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Please use this identifier to cite or link to this item: http://hdl.handle.net/123456789/8429

Title: Using geospatial analysis to monitor impact of integrated soil fertility management interventions on major soil nutrients in selected Districts of Northern Region, Ghana
Authors: Antwi, Mary
Issue Date: 1-Apr-2016
Abstract: Amendment of soils that are low in fertility is necessary for increased productivity under predominant smallholder farming systems in Ghana. Fertilizer recommendations that have been made to amend the soils are often blanket over entire geographic areas resulting in low efficiencies of some applied nutrients. For best results, identification of site - specific fertilizer requirement needs to be made. This study aims at (i) applying geospatial analyses to map the distribution of nutrient contents in 80 maize farm locations in the Northern region of Ghana, (ii) assessing nutrient needs of Districts based on the nutrient content and the maximum maize grain yields removed and (iii) evaluating the practices of nutrient fertilizer input by farmers and researchers and relating them to their corresponding yields to establish the appropriateness of the practices in 13 Districts within the study area. Soil samples were collected from the 80 locations and analysed for Nitrogen (N), Phosphorus (P) and Potassium (K) contents. The nutrient contents were taken through geostatistical and spatial analysis, which generated spatial models to map the distribution of the N, P and K contents across the region. Topographic elevation, soil pH and average amount of fertilizer used by smallholder farmers in the Districts were assessed in order to study their association with the soil N, P and K contents. The amount of N, P and K fertilizer input in the Districts and associated maize grain yields by farmers and researchers were calculated and compared using two-sample t-test. The amount of N, P and K nutrients removed through harvested maize produce were also evaluated in order to calculate the amount of nutrients needed to replenish the soil. Results of the study indicated that, 95% of the study area were deficient in N, 77% were deficient in P and 11% were deficient in K. The spatial dependence within the N, P and K contents distribution was moderate which implied that locations that are closer to each other may not necessarily vi have similar N, P and K contents and must be managed differently. The association between amount of fertilizer used by farmers and soil N, P and K contents resulted in negative coefficients (N, -0.0003; P, -0.0023; and K, -0.001); an indication that where even small amount of fertilizer input was made, there was increase in N, P and K contents in the soil. The t-test results indicated that average amount of fertilizer input by researchers was significantly (p < 0.05) higher than the average amount of fertilizer input by the smallholder farmers, but the high fertilizer input did not significantly (p = 0.80) increase researchers’ maize yields more than the smallholders’ in 13 Districts of the study area. On the average, five Districts applied low fertilizer and recorded low yields. But when researchers increased quantities of fertilizer applied in these five Districts, yield significantly (p < 0.05) increased. The outcome showed that smallholder farmers in such Districts could increase maize yields by 36% in the region should they adopt the maize production strategy by the researchers. The study therefore confirms that N, P and K contents were deficient in the study area and fertilizer application provided the needed nutrients to enhance the nutrient status to support maize yields. However, the needed input that increased maize yields was based on the nutrient status and availability of organic resources in a location. This study could enable better implementation of site - specific nutrient recommendation in the Northern Region of Ghana.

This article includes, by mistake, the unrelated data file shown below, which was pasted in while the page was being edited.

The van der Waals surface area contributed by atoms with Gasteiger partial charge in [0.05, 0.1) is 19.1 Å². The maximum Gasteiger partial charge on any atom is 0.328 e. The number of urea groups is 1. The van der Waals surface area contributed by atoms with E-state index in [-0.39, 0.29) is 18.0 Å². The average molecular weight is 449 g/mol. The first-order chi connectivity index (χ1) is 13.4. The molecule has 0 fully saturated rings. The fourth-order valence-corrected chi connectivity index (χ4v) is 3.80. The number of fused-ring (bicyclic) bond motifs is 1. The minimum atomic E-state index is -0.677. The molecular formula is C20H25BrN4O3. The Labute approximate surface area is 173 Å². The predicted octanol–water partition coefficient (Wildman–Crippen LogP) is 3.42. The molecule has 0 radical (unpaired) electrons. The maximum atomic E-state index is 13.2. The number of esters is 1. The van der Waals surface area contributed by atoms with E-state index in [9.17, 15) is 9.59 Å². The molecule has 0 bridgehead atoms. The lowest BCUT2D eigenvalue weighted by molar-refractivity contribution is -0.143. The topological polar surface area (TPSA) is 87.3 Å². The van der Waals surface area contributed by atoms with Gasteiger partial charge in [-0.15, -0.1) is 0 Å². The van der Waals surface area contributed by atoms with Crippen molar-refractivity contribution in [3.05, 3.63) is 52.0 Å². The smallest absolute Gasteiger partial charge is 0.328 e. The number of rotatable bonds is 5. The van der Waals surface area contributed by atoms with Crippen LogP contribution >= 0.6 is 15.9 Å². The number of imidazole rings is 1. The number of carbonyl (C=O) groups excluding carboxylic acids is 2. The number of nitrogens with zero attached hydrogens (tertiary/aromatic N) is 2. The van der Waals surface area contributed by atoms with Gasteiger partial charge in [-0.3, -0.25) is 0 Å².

Description: A thesis presented to the Department of Crop and Soil Sciences, Faculty of Agriculture, College of Agriculture and Natural resources, Kwame Nkrumah University of Science and Technology, Kumasi, Ghana in partial fulfilment of the requirements for the award of the degree of Doctor of Philosophy in Soil Science, 2015
URI: http://hdl.handle.net/123456789/8429
Appears in Collections:College of Agric and Natural Resources

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